from notes archived at Bishop Museum, Honolulu, Hawai'i
When a person gets sick the people crowd around. Women go and look at patient. Men cook food. Custom called looking at the sick, io masa'i.
Elephantiasis. Fa la pu
In olden times Rotumans went to Vaitupu in the Ellice to be cured of elephantiasis of the testicles. This was a surgical operation and said to be successful as long as the man abstained from any sexual intercourse. Some men in Rotuma stretched the scrotum and cut it with an axe to let out the blood and water". This was done because of shame a for the sight of the swollen parts.
Pu = to have elephantiasis
Headache. The leaves of the 'am'ama tree are rubbed between the hands and the juice squeezed out. This is drunk and also rubbed over the head to cure the pain.
Constipation. The bark of the 'am'ama tree is pressed and the sap squeezed out. This is used primarily for children.
Yaws. Jona. An application of heated leaves are is put on the sores. The karere vine leaf is used (a white leaf). Also the gum of the dilo trees is heated and stuck over the sores.
Ringworm. Navi. The sore is washed and then the gum taken from green China bananas, or the white sap in the papaya tree trunk, is applied.
Elephantiasis. Ellice Island cure. The heated leaf of the sunfea plant (recently introduced from the Ellice) is applied to swollen testicles. The Ellice people did this, then cut the scrotum. Rotumans went to the Ellice in canoes to get this cure.
'am'ama = Glochidion ramiflorum Forst. f. "an indigenous tree common in disturbed and secondary forest." Whistler 1989.
The Rotuman doctors were called majau and inherited their position and knowledge from their fathers or mothers. In his family Jakopi only knows that his grandmother was a majau in Tuakai and that his father and mother gave him an oil which he uses in making cures of fractures and sprains. This is no more than coconut oil which is mixed with water when used. However this oil must be made by the majau himself.
When treating a sick person, the majau received a feast the first day, and was fed by the family every day while he attended the patient. The fifth day a real koua was given the majau and again on the tenth if the patient was not cured. When the patient was well he gave the majau another koua, called the re muri. If anyone should by accident knock over the cup of water or the "bottle" of oil of the majau, he must present him with a koua, called hapagsu.
Each majau had a god to whom he spoke before attempting to cure a person. This god was to give him help. The god was a family one, and not prayed to by other majau.
There was no feast or elaborate act of calling the god before a majau set to work, according to this informant.- In many ways he is very hazy about the former customs, as he has lived most of his life in Fiji and is a minister.
Broken bones. These were set by the majau, and then held firm by two splints made from the rib of a coconut frond. Then the arm was duly massaged with coconut oil.
Earache. The stopper of the container of oil was dipped in and then two or three circular passes were made over the bottle, and the stopper was put in the ear hole. When it was taken out, circular passes were made over the ear, and again over the bottle and the stopper was put back.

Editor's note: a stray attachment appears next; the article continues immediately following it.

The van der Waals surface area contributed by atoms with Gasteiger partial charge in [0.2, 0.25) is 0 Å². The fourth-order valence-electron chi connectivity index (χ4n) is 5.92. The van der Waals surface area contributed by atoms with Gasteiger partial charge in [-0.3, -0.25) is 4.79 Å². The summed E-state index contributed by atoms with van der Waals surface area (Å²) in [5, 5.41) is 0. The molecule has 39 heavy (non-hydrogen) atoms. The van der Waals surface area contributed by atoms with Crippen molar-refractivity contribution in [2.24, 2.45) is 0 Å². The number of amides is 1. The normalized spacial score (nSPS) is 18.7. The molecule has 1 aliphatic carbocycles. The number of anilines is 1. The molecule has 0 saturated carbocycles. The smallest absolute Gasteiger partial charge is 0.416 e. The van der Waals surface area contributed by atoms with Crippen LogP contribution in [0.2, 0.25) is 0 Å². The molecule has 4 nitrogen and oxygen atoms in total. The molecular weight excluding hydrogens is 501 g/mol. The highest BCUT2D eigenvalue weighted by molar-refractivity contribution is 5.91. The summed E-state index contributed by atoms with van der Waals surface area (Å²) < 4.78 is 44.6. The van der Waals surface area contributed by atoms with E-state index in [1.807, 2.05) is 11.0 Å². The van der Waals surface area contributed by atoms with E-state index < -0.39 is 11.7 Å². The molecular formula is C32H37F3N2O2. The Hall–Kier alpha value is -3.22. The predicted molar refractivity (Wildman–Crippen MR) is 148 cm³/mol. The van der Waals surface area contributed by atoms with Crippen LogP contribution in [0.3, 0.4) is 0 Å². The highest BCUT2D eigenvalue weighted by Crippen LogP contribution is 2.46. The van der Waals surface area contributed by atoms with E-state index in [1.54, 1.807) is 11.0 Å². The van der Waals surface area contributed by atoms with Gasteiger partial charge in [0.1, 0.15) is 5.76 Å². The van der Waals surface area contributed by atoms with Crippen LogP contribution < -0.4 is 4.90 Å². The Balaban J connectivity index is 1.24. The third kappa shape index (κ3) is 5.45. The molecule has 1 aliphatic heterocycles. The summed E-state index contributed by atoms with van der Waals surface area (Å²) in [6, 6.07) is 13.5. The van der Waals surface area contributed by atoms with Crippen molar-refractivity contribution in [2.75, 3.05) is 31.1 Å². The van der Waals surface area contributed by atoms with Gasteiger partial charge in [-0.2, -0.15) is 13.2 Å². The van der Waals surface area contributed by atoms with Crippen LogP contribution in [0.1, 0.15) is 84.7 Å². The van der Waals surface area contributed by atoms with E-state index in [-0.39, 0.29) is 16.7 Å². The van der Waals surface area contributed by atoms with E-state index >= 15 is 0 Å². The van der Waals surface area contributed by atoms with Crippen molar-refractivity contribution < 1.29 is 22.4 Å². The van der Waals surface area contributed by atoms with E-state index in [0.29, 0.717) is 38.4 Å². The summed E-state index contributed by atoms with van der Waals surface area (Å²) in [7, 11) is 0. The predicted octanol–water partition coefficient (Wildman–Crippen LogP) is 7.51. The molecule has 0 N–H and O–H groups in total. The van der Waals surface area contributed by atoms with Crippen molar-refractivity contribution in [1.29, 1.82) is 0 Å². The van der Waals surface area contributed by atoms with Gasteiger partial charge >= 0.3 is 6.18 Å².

Fever. For fever the bark of the 'ura, 'am'ama, togoi, and rag'apua were ground up and put in ununu, the clothy bark that hangs from the coconut, and squeezed with water. This the patient drank. It also was rubbed on the body to relieve the fever. Children were often thought to have a fever, but they were ill from having a vertebrae out of place or a rib broken. By massaging it with oil the children were cured in 3-5 days.
Broken back. If a person with a broken back is brought to the majau the day of the accident he can be saved. The majau will feel for the break and by rubbing down the back he can set it in place and cure the man by constant rubbing.
Cough. The bark of the lekleki and hahia' tree are scraped into water and this is taken to cure a cough.
Consumption. Lua toto. When a patient is coughing up blood, the majau grinds up the stem of the ga'a vine and mixing it with water gives it to the patient to drink.
Constipation. The rau titogo - a grass with a round leaf is mixed and taken for relief.
Boils.The 'Ai pen ku leaf is squeezed so that the juice will fall on the boil, and then the leaf is put on. This will bring out the puss over night.
Pains. Mena is painted around the body or a limb to keep the pain from spreading up.
Pimples or skin rupture.Bad cases of this are painted with mena.
Deformation. A child after birth has the bridge of its nose rubbed up in the Tonga fashion to make it narrower. This may be derived from Tonga, for the people here with the high bridge noses that are common would not normally do this.
Elephantiasis. This was rubbed with the sap of a young parmea trunk and also the leaf of this tree. The parmea is a banana that grows with a triangular cross section.
lekleki = puzzle-nut tree (Xylocarpus granatum)
hahia' = Syzygium samarangense
Lua toto = To cough up blood
mena = turmeric
The nut of the hefau (dilo tree) was pressed into all which is used to rub on sores after one has been fishing in the water to prevent scabies. It is also good for rubbing on portions of the body that cause pain.
Lomi lomi [sarao] of Rotuma oil and young banana leaves. Fed with arrowroot and coconut juice mixed.
Rotuman men were known to go to Vaitupu in the Ellice Islands to get cured for elephantiasis of the testicles.
Sarao = therapeutic massage